According to United Nations data, more than 40% of invertebrates belt, especially bees and butterflies, are threatened to disappear. Finnish scientists could help tackle this situation through the first vaccine in the world to protect bees and prevent the fall of these insects, which could cause a global food crisis .
The bees contribute to pollination of 90% of the main crops in the world. But in recent years, these valuable insects have been disregarded by the "collapse collapse syndrome", it is a mysterious evil. I am accused of causing granite, pesticides, viruses or mushrooms, and even a mixture of many of these factors.
Its vertiginous decline, according to scientists, could increase the rise in food prices, and risk of hardship.
The vaccine, a team work product from the University of Helsinki, provides the necessary resistance to bees to tackle severe, potentially deadly macrobial diseases to communities that beillio.
"If we can save even a small part of the bees with this device, I believe we would do our good deeds, saving the world a bit" says Career Freitak, a projector researcher and project.
"It would even be a huge increase of 2 to 3% of the population of bees" confirms the AFP.
It was believed that in the past it is impossible to vaccinate insects, because they do not have antibodies, one of the main mechanisms that other people and animals use to fight diseases.
But in 2014, Freitak, an insect specialist and immunology, realized that butterflies fed with some bacteria transfer their immunity to a fluid.
Freitak and Heli Salmela, who were working on bees and proteins, created a vaccine against American foulbrook, the most beekeeper and behavioral bacterial diseases of the bees.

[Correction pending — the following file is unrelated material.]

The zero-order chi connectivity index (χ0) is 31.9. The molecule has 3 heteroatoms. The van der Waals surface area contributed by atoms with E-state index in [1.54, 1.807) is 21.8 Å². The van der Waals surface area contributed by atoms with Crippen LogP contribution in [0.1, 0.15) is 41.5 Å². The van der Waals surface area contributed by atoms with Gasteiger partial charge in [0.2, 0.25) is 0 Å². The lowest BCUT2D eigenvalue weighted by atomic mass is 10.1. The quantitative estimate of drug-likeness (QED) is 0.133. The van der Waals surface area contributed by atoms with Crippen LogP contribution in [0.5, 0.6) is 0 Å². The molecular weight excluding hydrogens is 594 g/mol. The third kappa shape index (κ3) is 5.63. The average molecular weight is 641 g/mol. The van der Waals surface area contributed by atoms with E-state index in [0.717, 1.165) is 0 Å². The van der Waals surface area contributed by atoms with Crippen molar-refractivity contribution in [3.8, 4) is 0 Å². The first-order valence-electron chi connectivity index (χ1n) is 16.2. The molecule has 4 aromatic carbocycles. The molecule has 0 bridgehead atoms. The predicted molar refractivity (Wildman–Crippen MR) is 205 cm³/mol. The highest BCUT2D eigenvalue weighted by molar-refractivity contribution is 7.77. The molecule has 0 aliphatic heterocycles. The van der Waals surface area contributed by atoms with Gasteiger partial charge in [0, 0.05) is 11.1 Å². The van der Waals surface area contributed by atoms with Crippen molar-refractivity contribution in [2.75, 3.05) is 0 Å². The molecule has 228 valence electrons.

How do you "vaccinate" bees?
The treatment is administered to the queen of bees by sugar, in the same way that the children get the vaccine against polio.
Then, the queen transfers her immunity to older.
The team is trying to make the vaccine available in the market, but "there are many regulatory barriers" so it is expected "four to five years to reach the market is an optimistic estimate," according to Freitak
Scientists believe that many of the causes of losing blinkers are only diseases. There is also intensive agriculture, which reduces the variety of insect and pesticide feeding.
But the Freitak team believes that the protection of bee populations against diseases will make them stronger, and therefore prefer to resist other threats.
The European Union and Canada voted for the prohibition of prohibition of neonicotinoids, which were considered to be very harmful for the reproduction of bees.
According to the UN study published in 2016, the amount equal to 507,000 million euros of food grown every year depends directly on blinkers. The amount of food produced that depends on blinkers has increased by 300% over the last 50 years.
With the decline of bumblebees, some farmers have turned to honey or bee hire, as in the case of fruit trees in some regions of China.
In Helsinki, the project is supported by external funding, but the team intends to continue with research at the University of Graz in Austria, the famous actor, Karl von Frisch. He won his discoveries about bee dancing as a means of communication and applied to the human language of a Nobel Prize in Medicine in 1973.